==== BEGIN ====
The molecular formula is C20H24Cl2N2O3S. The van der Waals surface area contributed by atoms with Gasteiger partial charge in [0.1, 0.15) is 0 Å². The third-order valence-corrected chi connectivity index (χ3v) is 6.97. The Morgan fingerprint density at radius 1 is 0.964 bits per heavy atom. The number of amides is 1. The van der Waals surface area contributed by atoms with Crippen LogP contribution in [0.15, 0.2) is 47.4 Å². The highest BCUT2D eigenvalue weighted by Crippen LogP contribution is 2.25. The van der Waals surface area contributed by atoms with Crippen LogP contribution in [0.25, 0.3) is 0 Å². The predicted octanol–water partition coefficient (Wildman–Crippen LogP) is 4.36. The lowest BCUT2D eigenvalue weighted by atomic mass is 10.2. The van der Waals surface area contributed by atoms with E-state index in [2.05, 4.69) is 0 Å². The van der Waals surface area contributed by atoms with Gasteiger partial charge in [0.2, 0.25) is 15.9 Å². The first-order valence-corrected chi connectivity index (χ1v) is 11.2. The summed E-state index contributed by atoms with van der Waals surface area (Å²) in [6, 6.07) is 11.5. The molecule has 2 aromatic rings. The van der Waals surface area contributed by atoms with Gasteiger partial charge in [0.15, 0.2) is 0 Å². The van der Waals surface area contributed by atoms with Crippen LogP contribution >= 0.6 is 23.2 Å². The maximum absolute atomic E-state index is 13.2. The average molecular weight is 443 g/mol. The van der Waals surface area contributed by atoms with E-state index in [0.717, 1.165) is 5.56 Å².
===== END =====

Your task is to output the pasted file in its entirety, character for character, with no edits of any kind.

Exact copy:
The molecular formula is C20H24Cl2N2O3S. The van der Waals surface area contributed by atoms with Gasteiger partial charge in [0.1, 0.15) is 0 Å². The third-order valence-corrected chi connectivity index (χ3v) is 6.97. The Morgan fingerprint density at radius 1 is 0.964 bits per heavy atom. The number of amides is 1. The van der Waals surface area contributed by atoms with Crippen LogP contribution in [0.15, 0.2) is 47.4 Å². The highest BCUT2D eigenvalue weighted by Crippen LogP contribution is 2.25. The van der Waals surface area contributed by atoms with Crippen LogP contribution in [0.25, 0.3) is 0 Å². The predicted octanol–water partition coefficient (Wildman–Crippen LogP) is 4.36. The lowest BCUT2D eigenvalue weighted by atomic mass is 10.2. The van der Waals surface area contributed by atoms with E-state index in [2.05, 4.69) is 0 Å². The van der Waals surface area contributed by atoms with Gasteiger partial charge in [0.2, 0.25) is 15.9 Å². The first-order valence-corrected chi connectivity index (χ1v) is 11.2. The summed E-state index contributed by atoms with van der Waals surface area (Å²) in [6, 6.07) is 11.5. The molecule has 2 aromatic rings. The van der Waals surface area contributed by atoms with Gasteiger partial charge in [0.15, 0.2) is 0 Å². The van der Waals surface area contributed by atoms with Crippen LogP contribution >= 0.6 is 23.2 Å². The maximum absolute atomic E-state index is 13.2. The average molecular weight is 443 g/mol. The van der Waals surface area contributed by atoms with E-state index in [0.717, 1.165) is 5.56 Å².